What are the examples of big data
Big Data (from English big "big and data "Data") means amounts of data that
- too big or
- are too complex or
- change too quickly or
- too weakly structured
are to be evaluated with manual and classic methods of data processing. The more traditional term in German is Bulk data. Big data is often the collective term for digital technologies that are held responsible in technical terms for the new era of digital communication and processing and in social terms for social upheaval. Big data basically stands for large amounts of digital data, but also for analysis and evaluation.
2. The 5 V’s in Big Data
2.1 In the explanation of big data, “big” refers to the three dimensions:
- Volume: Scope, data volume
- Velocity: The speed with which the amount of data is generated and transferred
- Variety: Range of data types and sources
This definition is expanded to include the two Vs:
- Value: Big data potential for socio-economic development
- Veracity: Inconsistent and incomplete data, latency and ambiguity
The extensions for the entrepreneurial added value and ensuring data quality stand.
As a catchphrase, the term “big data” is subject to continuous change; so will with Big data In addition, the complex of technologies that are used to collect and evaluate this amount of data is also often described.
2.2 Origin of data
The collected data can come from various sources:
- starting with all electronic communication,
- about data collected by authorities and companies,
- up to the records of various surveillance systems.
3. Areas and users of big data
Big data can also include areas that were previously considered private. The desire of industry and certain authorities to have free access to this data, to be able to analyze it better and to use the knowledge gained, inevitably comes into conflict with protected personal rights of the individual. One way out is through
- Anonymize before exploiting, if not already through
- Anonymize before evaluation
to reach. Classic users of Big Data methods are the providers of social networks and search engines. The analysis, acquisition and processing of large amounts of data is commonplace in many areas today. Amounts of data are generally used to implement corporate goals or for national security. So far, large sectors, companies and areas of application in the economy, market research, sales and service management, medicine, administration and intelligence services have used digital methods of data collection for themselves. The recorded data should be further developed and used in a beneficial way. The collection of data is mostly used for group-oriented business models, as well as trend research in social media and advertising analyzes in order to identify future-oriented and profitable developments and to invest in these forecasts.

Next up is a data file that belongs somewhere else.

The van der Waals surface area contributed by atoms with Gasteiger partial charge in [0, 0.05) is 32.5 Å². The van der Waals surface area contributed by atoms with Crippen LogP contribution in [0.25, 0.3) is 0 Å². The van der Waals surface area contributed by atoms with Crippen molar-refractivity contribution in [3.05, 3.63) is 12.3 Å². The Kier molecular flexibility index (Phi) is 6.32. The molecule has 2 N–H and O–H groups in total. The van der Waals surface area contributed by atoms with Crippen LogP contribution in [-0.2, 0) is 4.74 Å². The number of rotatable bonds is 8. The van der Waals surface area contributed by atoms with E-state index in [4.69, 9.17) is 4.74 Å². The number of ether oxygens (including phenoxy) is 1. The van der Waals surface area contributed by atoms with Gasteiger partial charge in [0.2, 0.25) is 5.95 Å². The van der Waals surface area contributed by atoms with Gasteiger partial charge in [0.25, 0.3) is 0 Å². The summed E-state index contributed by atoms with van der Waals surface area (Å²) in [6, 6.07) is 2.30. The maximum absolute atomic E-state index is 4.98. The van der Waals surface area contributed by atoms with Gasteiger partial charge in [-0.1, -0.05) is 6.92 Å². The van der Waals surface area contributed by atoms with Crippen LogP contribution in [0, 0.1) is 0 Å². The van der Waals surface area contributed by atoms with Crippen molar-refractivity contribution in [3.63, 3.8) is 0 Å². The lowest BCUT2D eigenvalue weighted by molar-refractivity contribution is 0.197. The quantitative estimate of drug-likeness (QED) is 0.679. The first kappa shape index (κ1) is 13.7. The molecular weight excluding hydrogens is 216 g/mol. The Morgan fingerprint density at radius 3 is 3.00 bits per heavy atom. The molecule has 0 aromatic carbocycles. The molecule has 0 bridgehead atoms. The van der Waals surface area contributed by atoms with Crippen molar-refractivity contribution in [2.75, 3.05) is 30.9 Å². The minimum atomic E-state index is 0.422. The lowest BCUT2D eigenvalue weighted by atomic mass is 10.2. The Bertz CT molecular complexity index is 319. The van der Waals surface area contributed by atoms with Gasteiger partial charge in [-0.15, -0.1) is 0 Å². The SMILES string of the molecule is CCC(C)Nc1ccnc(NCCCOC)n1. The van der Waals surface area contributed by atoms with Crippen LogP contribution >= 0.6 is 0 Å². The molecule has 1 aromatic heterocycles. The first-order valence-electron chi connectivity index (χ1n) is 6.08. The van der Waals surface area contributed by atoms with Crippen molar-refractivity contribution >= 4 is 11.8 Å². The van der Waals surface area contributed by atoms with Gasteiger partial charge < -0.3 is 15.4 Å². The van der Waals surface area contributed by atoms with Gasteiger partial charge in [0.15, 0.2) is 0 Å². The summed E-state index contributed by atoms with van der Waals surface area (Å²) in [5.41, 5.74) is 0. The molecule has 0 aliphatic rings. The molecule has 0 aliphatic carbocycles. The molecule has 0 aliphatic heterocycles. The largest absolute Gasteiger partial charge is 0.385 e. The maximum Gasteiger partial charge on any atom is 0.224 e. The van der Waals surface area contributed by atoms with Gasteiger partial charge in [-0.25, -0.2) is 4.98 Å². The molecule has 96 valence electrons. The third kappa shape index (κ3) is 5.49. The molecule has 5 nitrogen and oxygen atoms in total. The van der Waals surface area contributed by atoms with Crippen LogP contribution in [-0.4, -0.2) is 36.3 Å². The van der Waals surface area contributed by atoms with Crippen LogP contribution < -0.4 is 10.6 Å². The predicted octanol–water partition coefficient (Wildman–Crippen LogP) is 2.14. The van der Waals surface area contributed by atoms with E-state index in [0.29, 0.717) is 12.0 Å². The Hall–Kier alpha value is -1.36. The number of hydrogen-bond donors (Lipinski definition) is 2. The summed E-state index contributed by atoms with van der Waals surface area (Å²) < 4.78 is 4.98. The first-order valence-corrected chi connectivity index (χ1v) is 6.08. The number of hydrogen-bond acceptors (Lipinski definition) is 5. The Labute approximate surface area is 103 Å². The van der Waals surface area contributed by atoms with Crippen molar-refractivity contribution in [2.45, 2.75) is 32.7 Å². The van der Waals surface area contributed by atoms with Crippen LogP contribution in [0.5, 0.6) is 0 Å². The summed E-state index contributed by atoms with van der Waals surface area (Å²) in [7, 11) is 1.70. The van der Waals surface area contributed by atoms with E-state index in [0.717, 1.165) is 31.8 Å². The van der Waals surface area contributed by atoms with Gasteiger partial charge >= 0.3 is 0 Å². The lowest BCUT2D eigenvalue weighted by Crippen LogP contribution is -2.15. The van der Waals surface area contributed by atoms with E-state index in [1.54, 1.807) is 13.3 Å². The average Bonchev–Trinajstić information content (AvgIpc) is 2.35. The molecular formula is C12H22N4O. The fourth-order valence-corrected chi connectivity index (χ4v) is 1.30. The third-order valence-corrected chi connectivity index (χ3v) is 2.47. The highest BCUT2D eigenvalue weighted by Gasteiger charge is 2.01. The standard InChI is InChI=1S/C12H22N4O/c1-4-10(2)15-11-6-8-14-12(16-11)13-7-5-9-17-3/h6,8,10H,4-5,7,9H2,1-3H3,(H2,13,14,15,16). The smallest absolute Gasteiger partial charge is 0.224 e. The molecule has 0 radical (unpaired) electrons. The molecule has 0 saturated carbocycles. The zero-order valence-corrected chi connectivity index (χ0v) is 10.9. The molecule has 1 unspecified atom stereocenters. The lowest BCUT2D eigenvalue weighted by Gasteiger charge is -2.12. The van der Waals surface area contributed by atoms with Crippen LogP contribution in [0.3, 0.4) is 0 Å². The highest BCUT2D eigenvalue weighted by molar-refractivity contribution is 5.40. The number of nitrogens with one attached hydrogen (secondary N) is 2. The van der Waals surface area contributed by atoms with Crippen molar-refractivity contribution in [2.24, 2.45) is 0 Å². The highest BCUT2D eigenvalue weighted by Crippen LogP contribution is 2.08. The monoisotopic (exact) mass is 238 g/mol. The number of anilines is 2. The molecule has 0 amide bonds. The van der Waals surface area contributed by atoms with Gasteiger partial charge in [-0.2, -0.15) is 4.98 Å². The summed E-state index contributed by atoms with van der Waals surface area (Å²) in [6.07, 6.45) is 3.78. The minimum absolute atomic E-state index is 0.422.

Amounts of bulk data typically grow exponentially. According to calculations from 2011, the data volume generated worldwide doubles every 2 years. This development is mainly driven by the increasing machine generation of data, e.g. B. via protocols of telecommunication connections (Call Detail Record, CDR) and web access (log files), automatic detection of RFID readers, cameras, microphones and other sensors. Big data also occurs in the financial industry (financial transactions, stock market data) as well as in the energy sector (consumption data) and in healthcare (prescriptions). Large amounts of data are also generated in science, e. B. in geology, genetics, climate research and nuclear physics. The IT industry association Bitkom described big data as a trend in 2012. In the case of large data complexes, the uneconomical effort of storing in reserve is not possible. Then only metadata is saved or the evaluation starts concurrently or at least slightly delayed with the creation of the data.
5. More meanings of big data
Big data primarily describes the processing of large, complex and rapidly changing amounts of data. As a buzzword, the term is also used in the mass media for
- the increasing monitoring of people through secret services also in western states, for example through data retention
- the violation of Personal rights from customers to companies
- the increasing lack of transparency in data storage due to delocalization (Cloud computing)
- the wish of the industry from the available data Competitive advantage to be able to attain
- the automation of production processes (Industry 4.0, Internet of Things)
- the non-transparent automation of decision-making processes in software
- the stake new technologies instead of standard software (especially in companies with conservative IT, often through the use of software as a service to circumvent internal IT restrictions)
- the development of own software solutions ("in-house IT") instead of the use of "off-the-shelf" software by external companies
- Advertising based on data on internet and mobile phone usage
- the organization of cooperation in the context of people analytics projects
even if this involves neither large nor complex amounts of data.
6. Big data examples